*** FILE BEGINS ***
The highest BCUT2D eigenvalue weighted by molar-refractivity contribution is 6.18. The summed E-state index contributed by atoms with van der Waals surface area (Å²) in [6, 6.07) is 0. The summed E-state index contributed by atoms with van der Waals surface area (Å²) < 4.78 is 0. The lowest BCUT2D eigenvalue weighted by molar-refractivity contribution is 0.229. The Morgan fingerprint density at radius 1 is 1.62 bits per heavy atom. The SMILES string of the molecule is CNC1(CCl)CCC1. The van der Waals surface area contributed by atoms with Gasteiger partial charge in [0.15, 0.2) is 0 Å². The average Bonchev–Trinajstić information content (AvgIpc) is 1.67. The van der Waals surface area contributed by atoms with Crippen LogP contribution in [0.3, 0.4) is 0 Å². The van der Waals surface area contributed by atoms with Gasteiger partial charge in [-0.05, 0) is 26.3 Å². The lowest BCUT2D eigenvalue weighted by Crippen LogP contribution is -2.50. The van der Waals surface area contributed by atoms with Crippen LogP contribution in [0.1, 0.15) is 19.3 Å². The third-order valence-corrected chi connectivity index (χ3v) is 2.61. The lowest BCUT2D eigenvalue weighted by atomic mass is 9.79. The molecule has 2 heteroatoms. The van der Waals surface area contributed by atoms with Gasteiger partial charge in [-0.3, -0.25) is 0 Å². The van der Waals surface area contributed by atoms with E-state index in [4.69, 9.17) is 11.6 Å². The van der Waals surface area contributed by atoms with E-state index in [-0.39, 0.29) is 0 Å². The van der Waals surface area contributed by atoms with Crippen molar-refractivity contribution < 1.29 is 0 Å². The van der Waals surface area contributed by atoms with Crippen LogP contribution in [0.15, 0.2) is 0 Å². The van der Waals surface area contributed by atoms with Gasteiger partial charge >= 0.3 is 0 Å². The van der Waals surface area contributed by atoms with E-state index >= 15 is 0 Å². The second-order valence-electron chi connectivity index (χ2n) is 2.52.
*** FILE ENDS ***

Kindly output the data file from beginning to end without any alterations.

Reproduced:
The highest BCUT2D eigenvalue weighted by molar-refractivity contribution is 6.18. The summed E-state index contributed by atoms with van der Waals surface area (Å²) in [6, 6.07) is 0. The summed E-state index contributed by atoms with van der Waals surface area (Å²) < 4.78 is 0. The lowest BCUT2D eigenvalue weighted by molar-refractivity contribution is 0.229. The Morgan fingerprint density at radius 1 is 1.62 bits per heavy atom. The SMILES string of the molecule is CNC1(CCl)CCC1. The van der Waals surface area contributed by atoms with Gasteiger partial charge in [0.15, 0.2) is 0 Å². The average Bonchev–Trinajstić information content (AvgIpc) is 1.67. The van der Waals surface area contributed by atoms with Crippen LogP contribution in [0.3, 0.4) is 0 Å². The van der Waals surface area contributed by atoms with Gasteiger partial charge in [-0.05, 0) is 26.3 Å². The lowest BCUT2D eigenvalue weighted by Crippen LogP contribution is -2.50. The van der Waals surface area contributed by atoms with Crippen LogP contribution in [0.1, 0.15) is 19.3 Å². The third-order valence-corrected chi connectivity index (χ3v) is 2.61. The lowest BCUT2D eigenvalue weighted by atomic mass is 9.79. The molecule has 2 heteroatoms. The van der Waals surface area contributed by atoms with Gasteiger partial charge in [-0.3, -0.25) is 0 Å². The van der Waals surface area contributed by atoms with E-state index in [4.69, 9.17) is 11.6 Å². The van der Waals surface area contributed by atoms with E-state index in [-0.39, 0.29) is 0 Å². The van der Waals surface area contributed by atoms with Crippen molar-refractivity contribution < 1.29 is 0 Å². The van der Waals surface area contributed by atoms with Crippen LogP contribution in [0.15, 0.2) is 0 Å². The van der Waals surface area contributed by atoms with Gasteiger partial charge >= 0.3 is 0 Å². The van der Waals surface area contributed by atoms with E-state index >= 15 is 0 Å². The second-order valence-electron chi connectivity index (χ2n) is 2.52.